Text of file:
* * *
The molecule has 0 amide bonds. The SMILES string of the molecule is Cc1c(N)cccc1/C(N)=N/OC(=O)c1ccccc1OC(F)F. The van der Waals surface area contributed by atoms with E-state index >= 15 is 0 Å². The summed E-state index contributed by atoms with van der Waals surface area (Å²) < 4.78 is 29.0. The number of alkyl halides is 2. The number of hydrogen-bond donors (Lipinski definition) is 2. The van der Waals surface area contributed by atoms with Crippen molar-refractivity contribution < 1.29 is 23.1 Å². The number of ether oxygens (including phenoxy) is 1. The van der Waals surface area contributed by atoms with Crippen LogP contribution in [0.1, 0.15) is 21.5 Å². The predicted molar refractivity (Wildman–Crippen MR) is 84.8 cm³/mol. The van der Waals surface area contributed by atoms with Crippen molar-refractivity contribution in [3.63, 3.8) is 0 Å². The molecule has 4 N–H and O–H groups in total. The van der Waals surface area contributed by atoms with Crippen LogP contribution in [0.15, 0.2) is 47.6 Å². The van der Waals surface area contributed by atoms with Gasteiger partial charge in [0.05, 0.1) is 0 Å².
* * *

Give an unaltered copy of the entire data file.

The molecule has 0 amide bonds. The SMILES string of the molecule is Cc1c(N)cccc1/C(N)=N/OC(=O)c1ccccc1OC(F)F. The van der Waals surface area contributed by atoms with E-state index >= 15 is 0 Å². The summed E-state index contributed by atoms with van der Waals surface area (Å²) < 4.78 is 29.0. The number of alkyl halides is 2. The number of hydrogen-bond donors (Lipinski definition) is 2. The van der Waals surface area contributed by atoms with Crippen molar-refractivity contribution < 1.29 is 23.1 Å². The number of ether oxygens (including phenoxy) is 1. The van der Waals surface area contributed by atoms with Crippen LogP contribution in [0.1, 0.15) is 21.5 Å². The predicted molar refractivity (Wildman–Crippen MR) is 84.8 cm³/mol. The van der Waals surface area contributed by atoms with Crippen molar-refractivity contribution in [3.63, 3.8) is 0 Å². The molecule has 4 N–H and O–H groups in total. The van der Waals surface area contributed by atoms with Crippen LogP contribution in [0.15, 0.2) is 47.6 Å². The van der Waals surface area contributed by atoms with Gasteiger partial charge in [0.05, 0.1) is 0 Å².